What S. 1240 also does not call for is Hardened On-Site Storage (HOSS), which is what hundreds of environmental and public interest groups representing all 50 states have called for, time and time again, for well over a decade now. In addition, more and more groups are saying "STOP MAKING IT!", as at the recent U.S. Nuclear Regulatory Commission's (NRC) nuke waste con game public comment meetings around the country.

To the contrary, Sen. Feinstein (D-CA) has attempted to justify her legislative proposals as essential for paving the way for SMRs (so-called Small Modular Reactors) to be built in the U.S. (to the tune of billions of dollars of federal taxpayer expense, in the form of RDD -- research, development, and demonstration -- subsidies, the subcommittee chair for such appropriations forgot to mention).

As reported by Beyond Nuclear on Jan. 16, 2013:

U.S. Senator Dianne Feinstein, Chair of the Energy and Water Development Appropriations Subcommittee, has praised the Obama administration's call for centralized interim storage. Revealingly, she expressed her support in the context of a pro-nuclear expansion agenda: "Delaying the creation of a long-term policy on nuclear waste would simply make the problems more complex and dangerous -- particularly with the development of a generation of new small modular reactors." (emphasis added)

In fact, so too did President Obama's Blue Ribbon Commission on America's Nuclear Future. If the name of the commission wasn't bad enough, its behavior, beginning in 2010, and final report in 2012, made clear that the top priority for "solving the high-level radioactive waste problem" was to pave the way for a nuclear power expansion. Despite claiming to be open and welcoming of public input, the Blue Ribbon Commission summarily ignored the thousands of public comments submitted over its two year existence. While the Blue Ribbon Commission was forced to listen to oral comments made at its numerous meetings around the country, it was later learned that written comments had not even been read before the BRC submitted its final report to Congress. Even worse, the website archive of those written comments, and even the transcripts and recordings of the public meetings themselves, became inaccessible on the BRC's abandoned website, making all that hard-won information unobtainable by the public. The BRC website was restored when the problem was called to DOE's attention by environmental watchdogs, but under the telling name "Cyber Cemetery."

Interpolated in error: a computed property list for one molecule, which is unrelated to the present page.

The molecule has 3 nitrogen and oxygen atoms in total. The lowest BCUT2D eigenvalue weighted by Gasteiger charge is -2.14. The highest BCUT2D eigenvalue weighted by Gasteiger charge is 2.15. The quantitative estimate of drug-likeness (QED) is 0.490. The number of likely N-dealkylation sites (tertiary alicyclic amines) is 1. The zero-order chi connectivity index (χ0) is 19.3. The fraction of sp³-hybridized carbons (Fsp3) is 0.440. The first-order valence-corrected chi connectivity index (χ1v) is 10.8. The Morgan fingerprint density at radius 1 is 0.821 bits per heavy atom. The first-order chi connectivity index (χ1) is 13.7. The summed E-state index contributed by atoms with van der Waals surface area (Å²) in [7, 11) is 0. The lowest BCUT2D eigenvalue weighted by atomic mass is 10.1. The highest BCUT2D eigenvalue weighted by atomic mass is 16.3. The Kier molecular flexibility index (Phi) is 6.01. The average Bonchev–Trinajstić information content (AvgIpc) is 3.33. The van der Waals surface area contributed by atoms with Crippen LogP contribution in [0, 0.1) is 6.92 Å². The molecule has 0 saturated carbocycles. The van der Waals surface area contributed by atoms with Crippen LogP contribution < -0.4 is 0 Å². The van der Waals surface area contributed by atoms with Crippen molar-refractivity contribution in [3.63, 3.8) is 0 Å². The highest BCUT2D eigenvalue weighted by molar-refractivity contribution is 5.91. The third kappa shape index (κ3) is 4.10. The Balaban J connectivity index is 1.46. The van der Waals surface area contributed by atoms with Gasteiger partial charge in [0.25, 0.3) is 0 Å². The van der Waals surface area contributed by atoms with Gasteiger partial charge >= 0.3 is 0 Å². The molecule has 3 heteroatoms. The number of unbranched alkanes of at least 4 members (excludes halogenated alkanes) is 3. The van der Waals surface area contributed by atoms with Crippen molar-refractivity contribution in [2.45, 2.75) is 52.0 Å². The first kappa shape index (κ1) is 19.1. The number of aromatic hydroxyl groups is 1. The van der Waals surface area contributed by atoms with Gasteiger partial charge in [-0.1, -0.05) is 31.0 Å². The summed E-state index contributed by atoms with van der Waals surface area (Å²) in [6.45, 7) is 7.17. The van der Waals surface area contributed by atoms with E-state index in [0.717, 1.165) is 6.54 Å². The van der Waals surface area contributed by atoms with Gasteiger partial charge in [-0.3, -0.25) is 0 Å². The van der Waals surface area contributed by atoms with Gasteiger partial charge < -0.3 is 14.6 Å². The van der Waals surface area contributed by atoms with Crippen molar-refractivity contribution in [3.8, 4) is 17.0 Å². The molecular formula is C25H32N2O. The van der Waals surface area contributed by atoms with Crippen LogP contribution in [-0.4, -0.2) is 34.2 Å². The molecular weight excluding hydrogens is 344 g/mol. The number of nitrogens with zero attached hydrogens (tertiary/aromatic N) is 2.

The Senate ENR Committee has behaved similarly. In early 2013, it called for public input on its "Discussion Draft" of S. 1240. 2,500 comments were submitted, including by Beyond Nuclear, but were summarily ignored. The final draft of S. 1240 was worse than the discussion draft! Further changes for the worse can be expected in S. 1240, due to the corrupting influence of nuclear industry lobbyists and their campaign contributions.


One oral comment opportunity (call-in only) left on NRC's nuke waste con game DGEIS, Mon., 12/9; final written submissions due by 12/20

Environmental coalition members from the Crabshell Alliance, Sierra Club Nuclear-Free Campaign, NIRS, PSR, NEIS, and Public Citizen "just say NO!" at the NRC HQ nuke waste con game public comment meeting on 11/14 in Rockville, MD. Photo credit David Martin and Erica Grey.

From 1 to 4 PM Eastern on Monday, Dec. 9th is the last opportunity to submit oral comments to NRC -- via a call-in teleconference -- re: its "Nuclear Waste Confidence" draft Generic Environmental Impact Statement. Here is how to join the call: Prior to the start of the meeting, please dial
and provide the operator with passcode 5132332.

Please continue to submit your public comments to NRC via email, webform, fax, and/or snail mail. You can submit as many public comments as you want, between now and the final public comment deadline (Friday, Dec. 20th).

Sample comments, which you can use to help you write your own, have been provided by Beyond Nuclear, NIRS, NEIS, and many others.

For additional background, including reports back from the public comment meetings across the country, click here.


Nov. 25th Forum on the Decommissioning of Vermont Yankee in Montpelier